One thing that I’m often asked is how I decided to build my website and what tips I can offer to someone who has to either create a new site or update one. So today’s Tuesday Tip is Part 1 of a series of articles on how to build an effective website! I hope you find it helpful.
Before you even go with a programmer or other web professional, the first thing to do is to consider how you want your site to look. A site should reflect what you do as a writer (or what you plan to do in the near future). If you’re writing paranormals, your readers and other industry professionals may expect a look that’s quite different from what they expect to see at a site for someone who writes romantic comedy.
So, visit sites for writers in your genre and see what they are doing in terms of color, graphics, etc. Make a list of your favorite sites to send to whoever is programming your site so they can have a reference point for where to begin. If there are certain images that you like, save the links to where they are on the web or visit one of the stock photo places to find images of interest (istockphoto.com and fotolia.com are two good ones).
Decide whether you want any animated features on the site, like those flash intros which are the opening pages or the headers at sites (you can check www.caridad.com or www.thecallingvampirenovels.com to see what I mean by a flash header).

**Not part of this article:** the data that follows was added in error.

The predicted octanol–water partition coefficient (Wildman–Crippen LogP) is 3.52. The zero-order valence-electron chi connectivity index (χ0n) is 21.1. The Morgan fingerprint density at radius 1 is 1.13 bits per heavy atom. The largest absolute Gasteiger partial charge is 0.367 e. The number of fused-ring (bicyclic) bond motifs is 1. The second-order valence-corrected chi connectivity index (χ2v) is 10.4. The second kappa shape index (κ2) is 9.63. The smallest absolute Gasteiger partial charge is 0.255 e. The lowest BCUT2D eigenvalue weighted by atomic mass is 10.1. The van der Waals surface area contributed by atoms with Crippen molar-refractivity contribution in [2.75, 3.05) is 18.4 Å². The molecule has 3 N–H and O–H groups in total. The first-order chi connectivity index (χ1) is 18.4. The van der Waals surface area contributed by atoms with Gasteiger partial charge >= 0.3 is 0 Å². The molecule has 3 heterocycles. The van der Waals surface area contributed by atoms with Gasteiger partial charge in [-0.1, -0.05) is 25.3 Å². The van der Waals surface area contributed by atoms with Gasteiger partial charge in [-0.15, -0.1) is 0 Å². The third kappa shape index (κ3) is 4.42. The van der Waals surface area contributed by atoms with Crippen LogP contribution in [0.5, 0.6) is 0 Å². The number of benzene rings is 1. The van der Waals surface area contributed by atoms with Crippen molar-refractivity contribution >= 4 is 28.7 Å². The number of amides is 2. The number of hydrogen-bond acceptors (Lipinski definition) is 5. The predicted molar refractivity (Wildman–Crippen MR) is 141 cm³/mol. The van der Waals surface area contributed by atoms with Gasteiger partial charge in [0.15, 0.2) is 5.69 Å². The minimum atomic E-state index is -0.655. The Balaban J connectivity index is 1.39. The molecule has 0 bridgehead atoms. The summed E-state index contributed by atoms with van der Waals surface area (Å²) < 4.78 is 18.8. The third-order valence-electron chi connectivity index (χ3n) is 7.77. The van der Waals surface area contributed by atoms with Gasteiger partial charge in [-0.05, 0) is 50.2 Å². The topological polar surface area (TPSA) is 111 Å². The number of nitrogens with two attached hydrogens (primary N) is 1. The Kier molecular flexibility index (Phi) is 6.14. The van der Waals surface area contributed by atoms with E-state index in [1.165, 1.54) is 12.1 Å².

Also make a note of the names of the designers on the sites you like the most. You may wish to approach them to design your site. Prices may vary from a low of $150 or so to tens-of-thousands of dollars. That range will depend on whether the programmer is creating animated intros for you or whether they are creating custom fonts and graphics.
Finally, what kinds of pages should you have on your site? A nice opening page where you tell people a little bit about yourself and what’s happening with you. A bio page for sure. Contact page where you have the information on how people can reach you. A list of either your published books or projects you have in the works. Those are pretty much the basics, but think for the future so that however the site is designed, it will be possible for someone to easily expand it.
Will you be blogging in the future? Have a Myspace or Facebook page? Add an Amazon store or calendar? Make sure to let the programmer know that you have these ideas in mind for the future and it will help them decide how to code the website.
One thing to know is that having all this information on hand is one way to keep down website programming costs and get a site up and running in a reasonable amount of time.
Also – you may wish to have your designer do a banner or button that you can upload to other sites and use for web advertising. This is generally easy to do and shouldn’t cost much more. In addition, if you’re going to do a Myspace page, try to use the same design if possible. You’re building your brand with this website and it’s good to reinforce that brand at every web presence you have if it’s possible.
Stay tuned for next Tuesday’s Tip – Types of sites and how to get them up and running!